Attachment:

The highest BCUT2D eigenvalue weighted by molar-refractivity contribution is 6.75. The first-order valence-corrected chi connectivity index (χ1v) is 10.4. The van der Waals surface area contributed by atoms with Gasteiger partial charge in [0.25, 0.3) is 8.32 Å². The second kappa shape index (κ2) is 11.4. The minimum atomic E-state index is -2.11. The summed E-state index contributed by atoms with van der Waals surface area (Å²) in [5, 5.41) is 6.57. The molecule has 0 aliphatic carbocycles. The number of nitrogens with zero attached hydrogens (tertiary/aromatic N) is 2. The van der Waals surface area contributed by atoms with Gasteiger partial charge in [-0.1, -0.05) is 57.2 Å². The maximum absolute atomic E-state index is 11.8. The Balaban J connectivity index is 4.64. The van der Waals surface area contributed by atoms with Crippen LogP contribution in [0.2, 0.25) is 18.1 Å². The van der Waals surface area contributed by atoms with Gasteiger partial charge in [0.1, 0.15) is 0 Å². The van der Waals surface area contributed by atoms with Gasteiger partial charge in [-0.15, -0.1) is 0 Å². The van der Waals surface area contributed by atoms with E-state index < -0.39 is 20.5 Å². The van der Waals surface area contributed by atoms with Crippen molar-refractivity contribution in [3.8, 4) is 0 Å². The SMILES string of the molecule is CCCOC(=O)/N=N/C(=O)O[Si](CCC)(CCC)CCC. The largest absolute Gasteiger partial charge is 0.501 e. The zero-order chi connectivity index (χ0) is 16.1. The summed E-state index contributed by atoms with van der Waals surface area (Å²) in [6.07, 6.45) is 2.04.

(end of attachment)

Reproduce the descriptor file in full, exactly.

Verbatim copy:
The highest BCUT2D eigenvalue weighted by molar-refractivity contribution is 6.75. The first-order valence-corrected chi connectivity index (χ1v) is 10.4. The van der Waals surface area contributed by atoms with Gasteiger partial charge in [0.25, 0.3) is 8.32 Å². The second kappa shape index (κ2) is 11.4. The minimum atomic E-state index is -2.11. The summed E-state index contributed by atoms with van der Waals surface area (Å²) in [5, 5.41) is 6.57. The molecule has 0 aliphatic carbocycles. The number of nitrogens with zero attached hydrogens (tertiary/aromatic N) is 2. The van der Waals surface area contributed by atoms with Gasteiger partial charge in [-0.1, -0.05) is 57.2 Å². The maximum absolute atomic E-state index is 11.8. The Balaban J connectivity index is 4.64. The van der Waals surface area contributed by atoms with Crippen LogP contribution in [0.2, 0.25) is 18.1 Å². The van der Waals surface area contributed by atoms with Gasteiger partial charge in [0.1, 0.15) is 0 Å². The van der Waals surface area contributed by atoms with Gasteiger partial charge in [-0.15, -0.1) is 0 Å². The van der Waals surface area contributed by atoms with E-state index < -0.39 is 20.5 Å². The van der Waals surface area contributed by atoms with Crippen molar-refractivity contribution in [3.8, 4) is 0 Å². The SMILES string of the molecule is CCCOC(=O)/N=N/C(=O)O[Si](CCC)(CCC)CCC. The largest absolute Gasteiger partial charge is 0.501 e. The zero-order chi connectivity index (χ0) is 16.1. The summed E-state index contributed by atoms with van der Waals surface area (Å²) in [6.07, 6.45) is 2.04.